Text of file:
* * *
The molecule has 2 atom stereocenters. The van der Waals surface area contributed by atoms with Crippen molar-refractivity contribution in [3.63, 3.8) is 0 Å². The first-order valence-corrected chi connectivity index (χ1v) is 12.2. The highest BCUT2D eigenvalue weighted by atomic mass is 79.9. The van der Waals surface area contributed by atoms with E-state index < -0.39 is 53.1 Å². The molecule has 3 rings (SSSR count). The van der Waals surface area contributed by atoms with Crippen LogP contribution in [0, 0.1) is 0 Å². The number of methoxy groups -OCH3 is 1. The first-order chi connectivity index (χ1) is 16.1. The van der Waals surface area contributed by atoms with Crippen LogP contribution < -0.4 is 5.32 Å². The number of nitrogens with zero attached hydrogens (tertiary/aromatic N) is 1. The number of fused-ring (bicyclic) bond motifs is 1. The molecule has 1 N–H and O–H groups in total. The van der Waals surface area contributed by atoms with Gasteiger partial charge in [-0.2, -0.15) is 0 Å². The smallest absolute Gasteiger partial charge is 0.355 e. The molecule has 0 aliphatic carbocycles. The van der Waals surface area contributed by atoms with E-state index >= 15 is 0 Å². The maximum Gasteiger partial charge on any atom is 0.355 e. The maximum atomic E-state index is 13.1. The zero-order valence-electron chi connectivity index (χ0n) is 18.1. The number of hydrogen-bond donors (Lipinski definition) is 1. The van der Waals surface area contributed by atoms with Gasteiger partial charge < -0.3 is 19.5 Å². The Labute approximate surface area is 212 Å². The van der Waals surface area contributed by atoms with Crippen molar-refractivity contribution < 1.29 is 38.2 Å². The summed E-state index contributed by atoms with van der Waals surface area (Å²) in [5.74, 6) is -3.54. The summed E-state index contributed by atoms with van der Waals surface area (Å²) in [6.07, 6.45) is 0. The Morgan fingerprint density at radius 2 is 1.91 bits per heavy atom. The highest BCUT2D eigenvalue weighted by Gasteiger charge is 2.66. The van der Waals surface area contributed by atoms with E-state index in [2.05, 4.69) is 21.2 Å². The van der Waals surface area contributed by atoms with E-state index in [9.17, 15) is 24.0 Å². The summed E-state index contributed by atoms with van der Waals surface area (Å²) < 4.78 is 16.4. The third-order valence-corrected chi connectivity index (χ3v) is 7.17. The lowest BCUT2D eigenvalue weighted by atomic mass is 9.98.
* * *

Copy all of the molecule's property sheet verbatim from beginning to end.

The molecule has 2 atom stereocenters. The van der Waals surface area contributed by atoms with Crippen molar-refractivity contribution in [3.63, 3.8) is 0 Å². The first-order valence-corrected chi connectivity index (χ1v) is 12.2. The highest BCUT2D eigenvalue weighted by atomic mass is 79.9. The van der Waals surface area contributed by atoms with E-state index < -0.39 is 53.1 Å². The molecule has 3 rings (SSSR count). The van der Waals surface area contributed by atoms with Crippen LogP contribution in [0, 0.1) is 0 Å². The number of methoxy groups -OCH3 is 1. The first-order chi connectivity index (χ1) is 16.1. The van der Waals surface area contributed by atoms with Crippen LogP contribution < -0.4 is 5.32 Å². The number of nitrogens with zero attached hydrogens (tertiary/aromatic N) is 1. The number of fused-ring (bicyclic) bond motifs is 1. The molecule has 1 N–H and O–H groups in total. The van der Waals surface area contributed by atoms with Gasteiger partial charge in [-0.2, -0.15) is 0 Å². The smallest absolute Gasteiger partial charge is 0.355 e. The molecule has 0 aliphatic carbocycles. The van der Waals surface area contributed by atoms with E-state index >= 15 is 0 Å². The maximum Gasteiger partial charge on any atom is 0.355 e. The maximum atomic E-state index is 13.1. The zero-order valence-electron chi connectivity index (χ0n) is 18.1. The number of hydrogen-bond donors (Lipinski definition) is 1. The van der Waals surface area contributed by atoms with Gasteiger partial charge < -0.3 is 19.5 Å². The Labute approximate surface area is 212 Å². The van der Waals surface area contributed by atoms with Crippen molar-refractivity contribution < 1.29 is 38.2 Å². The summed E-state index contributed by atoms with van der Waals surface area (Å²) in [5.74, 6) is -3.54. The summed E-state index contributed by atoms with van der Waals surface area (Å²) in [6.07, 6.45) is 0. The Morgan fingerprint density at radius 2 is 1.91 bits per heavy atom. The highest BCUT2D eigenvalue weighted by Gasteiger charge is 2.66. The van der Waals surface area contributed by atoms with E-state index in [2.05, 4.69) is 21.2 Å². The van der Waals surface area contributed by atoms with E-state index in [9.17, 15) is 24.0 Å². The summed E-state index contributed by atoms with van der Waals surface area (Å²) < 4.78 is 16.4. The third-order valence-corrected chi connectivity index (χ3v) is 7.17. The lowest BCUT2D eigenvalue weighted by atomic mass is 9.98.